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Huntington's Disease Youth Organization

What is the relationship between repetitions and onset age?

HDYO has more information about HD available for young people, parents and professionals on our site:

www.hdyo.org

Q. Hi

My dad was genetic tested and he has HD. His repetition is 42. What is the probability that the repetition increases if I have the HD gene? Also I would like to know if the repetition and the onset age has a relationship and what it is for a person with a repetition of 42. My dad start showing symptoms when he was 52.

I want to get tested because I want to have kids and don’t want to pass the gene to them. But I am anxious about the results.

Karla, Young Adult, USA

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A. Dear Karla,

Thank you for your email, and you raise some very interesting and important questions. I’ll try to answer each one in turn.

To answer your first question, we know that in the majority of cases when the HD gene is passed on to the next generation, the CAG repeat size stays more or less the same. Therefore, even if you have inherited the expanded copy from your dad, the most likely situation would be that your gene would also have 42 repeats (in actual fact, the exact size can be quite difficult to ascertain in the laboratory, so usually they quote an accuracy of plus/minus at least one CAG repeat). Having said that, we know that occasionally the HD expansion can be unstable when passed to the next generation, which means that it can sometimes get bigger (or smaller, although this is less common). This instability seems to happen a bit more often when the gene is passed on from a male parent.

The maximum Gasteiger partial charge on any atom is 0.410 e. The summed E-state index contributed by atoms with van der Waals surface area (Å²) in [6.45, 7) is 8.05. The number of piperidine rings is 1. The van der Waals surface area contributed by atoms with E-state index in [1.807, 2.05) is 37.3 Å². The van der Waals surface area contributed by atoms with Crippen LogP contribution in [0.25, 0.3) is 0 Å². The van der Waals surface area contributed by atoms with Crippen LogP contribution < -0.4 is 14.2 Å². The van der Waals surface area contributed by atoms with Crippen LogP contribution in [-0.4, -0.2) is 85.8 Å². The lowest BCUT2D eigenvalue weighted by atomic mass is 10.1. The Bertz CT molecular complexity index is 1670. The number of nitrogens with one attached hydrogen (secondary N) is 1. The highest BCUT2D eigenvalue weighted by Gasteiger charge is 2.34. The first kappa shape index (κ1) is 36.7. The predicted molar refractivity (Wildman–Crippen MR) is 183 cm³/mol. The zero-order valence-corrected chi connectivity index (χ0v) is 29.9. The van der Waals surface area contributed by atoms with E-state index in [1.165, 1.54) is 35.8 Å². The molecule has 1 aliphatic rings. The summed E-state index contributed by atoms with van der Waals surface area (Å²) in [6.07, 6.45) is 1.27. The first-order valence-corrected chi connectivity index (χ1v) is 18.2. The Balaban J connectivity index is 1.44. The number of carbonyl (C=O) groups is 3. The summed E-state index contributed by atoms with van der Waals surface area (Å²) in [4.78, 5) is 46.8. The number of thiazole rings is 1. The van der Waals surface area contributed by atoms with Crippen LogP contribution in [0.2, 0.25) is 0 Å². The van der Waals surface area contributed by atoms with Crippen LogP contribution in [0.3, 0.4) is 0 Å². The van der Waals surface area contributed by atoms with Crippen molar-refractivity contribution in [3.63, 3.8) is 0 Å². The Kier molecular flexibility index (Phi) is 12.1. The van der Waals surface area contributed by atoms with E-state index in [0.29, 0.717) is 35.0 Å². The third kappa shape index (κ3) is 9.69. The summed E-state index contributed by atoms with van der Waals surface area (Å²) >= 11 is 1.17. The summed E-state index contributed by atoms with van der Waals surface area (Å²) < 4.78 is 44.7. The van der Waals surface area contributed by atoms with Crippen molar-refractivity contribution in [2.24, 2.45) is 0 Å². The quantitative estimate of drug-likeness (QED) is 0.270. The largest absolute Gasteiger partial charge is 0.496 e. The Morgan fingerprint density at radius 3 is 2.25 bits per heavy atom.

This leads on to your second question, about the relationship between CAG repeat size and age of onset of symptoms. While it is absolutely true that CAG length shows some statistical association with age at onset, it is not the only factor involved (in fact, there is lots of research to try to identify the other genetic and non-genetic factors that could contribute to the age at which when an individual develops symptoms). This means that at the moment, CAG repeat size is of quite limited use when trying to predict when an individual with an expansion will develop symptoms. To highlight this, we know of lots of families in our clinic where different family members have developed symptoms at sometimes very different ages, despite having the same CAG repeat size.

Finally, in terms of decisions about having children / genetic testing, I think this is something a lot of people in this situation find difficult, which is very understandable. There is a lot to consider, and there is no ‘right’ or ‘wrong’ decision. What I would say is that you may find it useful to see a Genetic Counsellor, as they would be able to explore all the options with you and think about the pros and cons of each. I’m not sure which part of the USA you are living in Karla, but this website may help you to find your local Genetics service.

This HDYO article may also be helpful, as it includes more information about some of the available options around planning a family, including ‘exclusion testing’ which is a way of testing before/during a pregnancy, without revealing the status of the at-risk parent – it sounds like this option in particular would be at least worth considering if you are unsure whether or not you would want predictive testing yourself.

I hope this helps answers your questions, and please do not hesitate to get back in touch if you have any other queries.

All the best,

Bill